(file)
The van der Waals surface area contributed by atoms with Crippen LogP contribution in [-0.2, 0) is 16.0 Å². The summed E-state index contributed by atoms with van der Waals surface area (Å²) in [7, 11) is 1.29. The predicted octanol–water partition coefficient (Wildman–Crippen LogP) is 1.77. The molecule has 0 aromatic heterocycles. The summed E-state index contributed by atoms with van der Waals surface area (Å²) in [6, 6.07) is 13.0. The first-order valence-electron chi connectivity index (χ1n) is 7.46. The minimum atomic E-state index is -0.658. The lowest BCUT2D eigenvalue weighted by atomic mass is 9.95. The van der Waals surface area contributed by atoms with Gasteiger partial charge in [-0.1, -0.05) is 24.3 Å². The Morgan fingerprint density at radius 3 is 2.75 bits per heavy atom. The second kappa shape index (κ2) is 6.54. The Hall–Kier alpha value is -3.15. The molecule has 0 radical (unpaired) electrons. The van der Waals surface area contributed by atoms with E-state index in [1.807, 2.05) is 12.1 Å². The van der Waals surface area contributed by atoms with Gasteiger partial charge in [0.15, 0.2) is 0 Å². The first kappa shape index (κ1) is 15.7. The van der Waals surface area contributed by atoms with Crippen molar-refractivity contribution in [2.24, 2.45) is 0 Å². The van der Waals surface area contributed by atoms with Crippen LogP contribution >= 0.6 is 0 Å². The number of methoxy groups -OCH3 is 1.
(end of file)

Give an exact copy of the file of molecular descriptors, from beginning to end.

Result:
The van der Waals surface area contributed by atoms with Crippen LogP contribution in [-0.2, 0) is 16.0 Å². The summed E-state index contributed by atoms with van der Waals surface area (Å²) in [7, 11) is 1.29. The predicted octanol–water partition coefficient (Wildman–Crippen LogP) is 1.77. The molecule has 0 aromatic heterocycles. The summed E-state index contributed by atoms with van der Waals surface area (Å²) in [6, 6.07) is 13.0. The first-order valence-electron chi connectivity index (χ1n) is 7.46. The minimum atomic E-state index is -0.658. The lowest BCUT2D eigenvalue weighted by atomic mass is 9.95. The van der Waals surface area contributed by atoms with Gasteiger partial charge in [-0.1, -0.05) is 24.3 Å². The Morgan fingerprint density at radius 3 is 2.75 bits per heavy atom. The second kappa shape index (κ2) is 6.54. The Hall–Kier alpha value is -3.15. The molecule has 0 radical (unpaired) electrons. The van der Waals surface area contributed by atoms with E-state index in [1.807, 2.05) is 12.1 Å². The van der Waals surface area contributed by atoms with Gasteiger partial charge in [0.15, 0.2) is 0 Å². The first kappa shape index (κ1) is 15.7. The van der Waals surface area contributed by atoms with Crippen molar-refractivity contribution in [2.24, 2.45) is 0 Å². The van der Waals surface area contributed by atoms with Crippen LogP contribution >= 0.6 is 0 Å². The number of methoxy groups -OCH3 is 1.